Douglas Rushkoff is one of those rare writers and friends. He can ask big gnarly questions, and then before you know it, present a buffet of solutions that leave you with a ravenous appetite to dig into the future.
In Program or Be Programmed, Rushkoff made the compelling case for the need for all of us to be programmers. Choose to program and “you gain access to the control panel of civilization. Choose the latter, and it could be the last real choice you get to make.” Yikes, I read that and immediately went to use my limited HTML skills on my nascent website.
Despite my admiration for his past work, I approach his new book with some trepidation. I guess I thought Rushkoff was going to be the one throwing rocks. Nope. I should have known better. Rushkoff is always more complicated than that.
The digital economy is breaking things. The media can’t seem to survive digitization. Drivers are losing to Uber. Airbnb is turning neighbors apartments into rentable dorm rooms, and as he lays out the current state of play – event tech visionaries find the demands of the startup economy closing their vision.
But Rushkoff isn’t claiming GoogleGOOGL -1.03%is at fault. He says: “there is something troubling about the way Google is impacting the world, but neither it’s buses nor the people in them are the core problem; they’re just and easy target. He says we’ve brought a set of industrial age. “We are running a 21st-century digital economy on a 13th Century printing-press era operating system,” writes Rushkoff.
Now it’s not all bad. “On the bright side, millionaires and billionaires are being minted, maybe not enough to compensate for the millions of people being displaced, from their jobs, but they are inspiring just the same.”
Looking for an example, Rushkoff settles on Uber, and he takes on the company with relish. “By calling itself a platform rather than a taxi dispatcher, Uber has been able to work in a regulatory gray area that slashes overhead while inflating revenue. This is how Uber can be valued at over $18 billion dollars while many of its drivers make below minimum wage after expenses.”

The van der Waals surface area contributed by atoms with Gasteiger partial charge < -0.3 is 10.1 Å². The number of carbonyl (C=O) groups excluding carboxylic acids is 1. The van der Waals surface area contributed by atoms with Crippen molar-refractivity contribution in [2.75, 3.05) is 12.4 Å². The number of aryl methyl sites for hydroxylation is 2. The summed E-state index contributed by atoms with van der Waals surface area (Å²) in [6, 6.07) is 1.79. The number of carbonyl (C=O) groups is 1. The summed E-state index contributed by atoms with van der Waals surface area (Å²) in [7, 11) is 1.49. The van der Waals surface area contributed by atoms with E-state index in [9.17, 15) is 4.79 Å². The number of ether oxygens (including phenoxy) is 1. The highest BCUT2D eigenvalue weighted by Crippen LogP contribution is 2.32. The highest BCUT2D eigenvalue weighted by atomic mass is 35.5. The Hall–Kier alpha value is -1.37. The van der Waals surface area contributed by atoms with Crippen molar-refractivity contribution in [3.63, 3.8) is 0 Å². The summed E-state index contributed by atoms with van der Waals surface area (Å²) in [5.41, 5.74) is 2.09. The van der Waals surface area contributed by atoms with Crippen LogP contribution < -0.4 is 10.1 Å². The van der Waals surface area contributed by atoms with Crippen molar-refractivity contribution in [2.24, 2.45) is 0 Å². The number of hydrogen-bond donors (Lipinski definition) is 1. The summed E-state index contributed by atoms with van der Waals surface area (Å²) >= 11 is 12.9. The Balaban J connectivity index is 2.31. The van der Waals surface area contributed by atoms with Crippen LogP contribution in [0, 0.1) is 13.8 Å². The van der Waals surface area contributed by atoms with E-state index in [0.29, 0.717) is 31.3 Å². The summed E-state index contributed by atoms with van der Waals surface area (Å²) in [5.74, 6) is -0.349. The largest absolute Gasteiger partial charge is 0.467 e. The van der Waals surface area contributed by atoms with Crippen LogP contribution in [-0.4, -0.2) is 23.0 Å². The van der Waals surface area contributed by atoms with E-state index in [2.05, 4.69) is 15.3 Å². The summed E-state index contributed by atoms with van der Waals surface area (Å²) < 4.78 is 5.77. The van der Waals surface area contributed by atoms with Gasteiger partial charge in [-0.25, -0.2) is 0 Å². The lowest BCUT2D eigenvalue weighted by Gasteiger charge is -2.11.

The crux of the argument that Rushkoff makes is that the digital economy is a house of cards built on fictional growth metrics that drive companies to raise money, undercut human workers, sell on the public markets and then – almost inevitably – collapse under the weight of public market demands. And he’s not alone in his concern. Quoting Union Square Ventures founder Fred Wilson, the book shares Wilson’s blog post. In it Wilson “worries aloud that digital entrepreneurs are more focused the increasing monopolies and entreating value than they are on realizing the internet potential to promote value creation by many players.”
Growth, it turns out, may be an illusion. “If infinite growth is no longer a possibility or even desirable, then you must shift your sights away from the big “win” in the form of an IPO, acquisition or growth target” writes Rushkoff. “Think of it less like a war, where total victory is the only option, and a bit more like peace, water eat objective is to find a way to keep it going.”
The core message of the book is that the current state of play in funding, driving, and exiting digital companies is unsustainable. And to bring that point home, Rushkoff shares his stories of Ventureless Capital: the Patience of the Crowds. His example is a good one – his friend, and mine, Scott Heiferman. Heiferman founded Meetup after selling his first startup at the hight of the dot-com boom. Meetup aims to be a civic platform rather than a platform monopoly. “We’re not trying to vertically/horizontally integrate or get into news busses or invent self-driving space elevators. We know what business e want to be in, it’s a big opportunity and we don’t see ourselves and empire-building imperialists.” Meetup aims to be Meetup, and to grow that business – a perfect Rushkoff example.
In Throwing Rocks at the Google Bus, Rushkoff calls on business to:
Accept that era of extractive growth is over.
Reject platform monopolies like Uber in favor of distributed, worker-owned co-ops, orchestrated through collective authentication systems like bitcoin and blockchains.
Resist the short-term, growth-addicted mindset of publicly traded markets.
Recognize contributions of land and labor as important as capital, and develop business ecosystems that invest in the local economies on which they ultimately depend.
“None of us can wave a magic wand and transform the economy from an extractive endgame into a prosperous commons,” writes Rushkoff in his conclusion. “However, I do believe we can reposting our careers and our businesses to become less a part of the problem than participants in the solution. There’s a lot of hope here.”
Steven Rosenbaum is serial entrepreneur, author, and filmmaker. His latest book, Curate This! is in print and ebook on Amazon.com. He is the CEO of Waywire.com (enterprise.waywire.com)